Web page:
The series is over and the favored White Sox lost. The Mafia who bet the entire series collected their winnings while players in on the fix were hung out to dry. This post will cover post season totals for White Sox players throughout the 1919 World Series and then some background into these players.
Game box scores typically involve a matrix of numbers which are mostly 0s. The box score format this model now uses shows Plate Appearance which is a measure of time, Runs and RBIs, a measure of run production, Total Bases, Hits, and Walks, a measure of hitting. Measures of hitting are game stats, measures of runs are value stats. Runs win baseball games, hits can score runs with “can” being the key word.
OBP was chosen to display over batting average because it uses plate appearances which is the measure of time for this data model and it incorporates Walks. Batting averages are displayed in long form player reports taken from official sources. Total Bases is used to calculate Slugging Percentage and the dreaded OPS which this model shuns as even a game stat. Total Bases is useful to display in box scores however and it’s used as a basis for calculating run creation which is fodder for another post this off season.
The above is a consolidated summary table for the entire series sorted by the Run Production (RP) column from highest to lowest. Run Production is simply Runs + RBIs — not too complicated. RP is the foundation for calculating WAA.
Shoeless Joe had the highest Run Production of any White Sox player during the 1919 World Series with 11. Five of those runs came in Game 8 which was a lost cause after the first inning. Chick Gandil, the organizer of the fix for players comes in at #2. Although Buck Weaver hit 0.324 (he had no walks so his OBP=BA) as he claimed in the movie, he had very poor run production.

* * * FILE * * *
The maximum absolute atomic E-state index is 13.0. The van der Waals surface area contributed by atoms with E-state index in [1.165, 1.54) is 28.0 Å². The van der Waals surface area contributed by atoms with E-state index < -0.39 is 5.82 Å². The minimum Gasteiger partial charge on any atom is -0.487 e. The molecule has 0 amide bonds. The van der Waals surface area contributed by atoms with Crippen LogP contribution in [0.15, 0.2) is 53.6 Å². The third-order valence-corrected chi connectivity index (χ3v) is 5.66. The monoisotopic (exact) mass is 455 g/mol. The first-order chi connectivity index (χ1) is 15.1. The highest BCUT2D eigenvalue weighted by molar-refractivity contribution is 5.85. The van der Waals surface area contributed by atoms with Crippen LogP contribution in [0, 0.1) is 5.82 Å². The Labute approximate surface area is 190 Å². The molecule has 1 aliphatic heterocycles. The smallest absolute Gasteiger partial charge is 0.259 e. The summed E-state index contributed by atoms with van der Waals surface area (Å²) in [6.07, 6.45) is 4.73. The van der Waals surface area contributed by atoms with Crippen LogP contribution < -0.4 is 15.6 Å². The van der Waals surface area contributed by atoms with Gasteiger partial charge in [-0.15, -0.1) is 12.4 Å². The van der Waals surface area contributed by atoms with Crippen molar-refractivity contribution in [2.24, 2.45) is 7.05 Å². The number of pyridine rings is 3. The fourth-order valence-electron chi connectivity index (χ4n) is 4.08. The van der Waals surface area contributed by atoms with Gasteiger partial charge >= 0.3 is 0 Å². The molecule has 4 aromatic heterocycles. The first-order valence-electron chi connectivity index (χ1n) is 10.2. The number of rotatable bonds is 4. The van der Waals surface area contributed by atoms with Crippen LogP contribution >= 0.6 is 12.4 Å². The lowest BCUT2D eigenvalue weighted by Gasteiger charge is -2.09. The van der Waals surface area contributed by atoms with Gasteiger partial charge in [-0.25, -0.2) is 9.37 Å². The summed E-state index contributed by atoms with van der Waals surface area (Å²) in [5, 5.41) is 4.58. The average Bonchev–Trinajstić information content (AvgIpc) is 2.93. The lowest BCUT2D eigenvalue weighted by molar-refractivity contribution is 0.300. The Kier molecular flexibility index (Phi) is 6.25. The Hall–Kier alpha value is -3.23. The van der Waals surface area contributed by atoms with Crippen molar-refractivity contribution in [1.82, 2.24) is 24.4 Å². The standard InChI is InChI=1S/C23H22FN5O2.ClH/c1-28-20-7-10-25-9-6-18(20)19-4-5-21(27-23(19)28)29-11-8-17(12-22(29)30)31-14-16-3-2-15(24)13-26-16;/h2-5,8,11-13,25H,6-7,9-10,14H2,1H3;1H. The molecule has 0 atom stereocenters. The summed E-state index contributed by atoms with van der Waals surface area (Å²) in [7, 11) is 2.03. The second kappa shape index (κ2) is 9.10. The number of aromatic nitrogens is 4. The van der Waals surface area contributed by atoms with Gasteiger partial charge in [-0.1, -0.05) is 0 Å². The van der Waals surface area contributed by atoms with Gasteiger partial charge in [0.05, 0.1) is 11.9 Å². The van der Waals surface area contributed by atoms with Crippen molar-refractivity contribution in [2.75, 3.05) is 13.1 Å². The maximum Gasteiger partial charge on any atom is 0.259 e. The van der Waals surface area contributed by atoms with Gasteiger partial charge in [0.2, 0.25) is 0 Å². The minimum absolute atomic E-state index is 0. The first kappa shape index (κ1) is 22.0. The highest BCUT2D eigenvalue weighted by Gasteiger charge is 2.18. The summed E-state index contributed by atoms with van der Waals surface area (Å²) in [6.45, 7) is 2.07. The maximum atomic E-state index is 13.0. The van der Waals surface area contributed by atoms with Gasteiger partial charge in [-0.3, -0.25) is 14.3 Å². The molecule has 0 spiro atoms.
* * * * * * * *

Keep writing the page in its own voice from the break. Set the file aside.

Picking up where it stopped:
Top of the order guys like Shano and Eddie Collins, both not in on the fix, hit poorly and had very low run production. Let’s look at errors and the unearned runs given up because of them.
The White Sox gave up 6 runs over 12 errors. Historically there are around 2 errors per unearned run. In 1919 teams gave up an average of 113 unearned runs per team over 140 games or around 0.8 unearned runs per game. That ratio was around 60/team in 2019 so there were about twice as many errors committed then than now. Giving up six unearned runs as a team over 8 games is virtually league average and nothing out of the ordinary. Let’s see what the Reds’ error numbers for this series look like.
They look about the same even though Reds had a much better Unearned Runs above average than White Sox in regular season.
Cicotte only threw one bad game which was Game 1. He signaled to the mafia guys the fix was on by hitting the first batter which he did according to retrosheet event data. Dickey Kerr pitched above his weight and Lefty Williams was the guy who blew three games in a row almost on his own.
Reds still needed 5 to win. According to the movie the mob guys started stiffing players when they won Game 3 after an awesome pitching performance by Dickey Kerr, the only CHA starter not in on the fix and the pitcher most likely to lose on his own.
None of the above numbers are unusual. Nothing here proves or disproves a rigged series or who is in on the fix just by looking at them. When you get 8 players in on a conspiracy along with all the handlers funneling money to them it’s a virtual impossibility this could be kept secret for long — especially after players in on the fix got ripped off by the mob guys just like Charles Comiskey ripped them off over their pennant bonus.